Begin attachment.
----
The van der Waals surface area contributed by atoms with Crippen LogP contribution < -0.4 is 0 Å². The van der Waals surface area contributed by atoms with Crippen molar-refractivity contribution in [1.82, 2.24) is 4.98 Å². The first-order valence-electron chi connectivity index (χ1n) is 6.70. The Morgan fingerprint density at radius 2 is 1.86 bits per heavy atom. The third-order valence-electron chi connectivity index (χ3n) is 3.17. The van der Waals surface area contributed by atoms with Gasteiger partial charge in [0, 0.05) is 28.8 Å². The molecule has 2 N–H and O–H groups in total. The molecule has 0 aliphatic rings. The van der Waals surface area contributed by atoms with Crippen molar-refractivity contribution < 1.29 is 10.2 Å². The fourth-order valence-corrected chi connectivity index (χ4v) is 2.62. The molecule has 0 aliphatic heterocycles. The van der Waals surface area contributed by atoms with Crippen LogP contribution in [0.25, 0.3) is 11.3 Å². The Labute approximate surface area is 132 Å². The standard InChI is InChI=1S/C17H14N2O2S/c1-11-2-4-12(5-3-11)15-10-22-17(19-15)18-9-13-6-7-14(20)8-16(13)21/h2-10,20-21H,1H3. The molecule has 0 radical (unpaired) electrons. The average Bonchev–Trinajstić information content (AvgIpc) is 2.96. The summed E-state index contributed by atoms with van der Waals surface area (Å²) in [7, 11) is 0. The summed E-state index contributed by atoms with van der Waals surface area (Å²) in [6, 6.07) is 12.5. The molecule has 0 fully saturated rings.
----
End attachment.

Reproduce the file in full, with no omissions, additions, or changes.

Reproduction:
The van der Waals surface area contributed by atoms with Crippen LogP contribution < -0.4 is 0 Å². The van der Waals surface area contributed by atoms with Crippen molar-refractivity contribution in [1.82, 2.24) is 4.98 Å². The first-order valence-electron chi connectivity index (χ1n) is 6.70. The Morgan fingerprint density at radius 2 is 1.86 bits per heavy atom. The third-order valence-electron chi connectivity index (χ3n) is 3.17. The van der Waals surface area contributed by atoms with Gasteiger partial charge in [0, 0.05) is 28.8 Å². The molecule has 2 N–H and O–H groups in total. The molecule has 0 aliphatic rings. The van der Waals surface area contributed by atoms with Crippen molar-refractivity contribution < 1.29 is 10.2 Å². The fourth-order valence-corrected chi connectivity index (χ4v) is 2.62. The molecule has 0 aliphatic heterocycles. The van der Waals surface area contributed by atoms with Crippen LogP contribution in [0.25, 0.3) is 11.3 Å². The Labute approximate surface area is 132 Å². The standard InChI is InChI=1S/C17H14N2O2S/c1-11-2-4-12(5-3-11)15-10-22-17(19-15)18-9-13-6-7-14(20)8-16(13)21/h2-10,20-21H,1H3. The molecule has 0 radical (unpaired) electrons. The average Bonchev–Trinajstić information content (AvgIpc) is 2.96. The summed E-state index contributed by atoms with van der Waals surface area (Å²) in [7, 11) is 0. The summed E-state index contributed by atoms with van der Waals surface area (Å²) in [6, 6.07) is 12.5. The molecule has 0 fully saturated rings.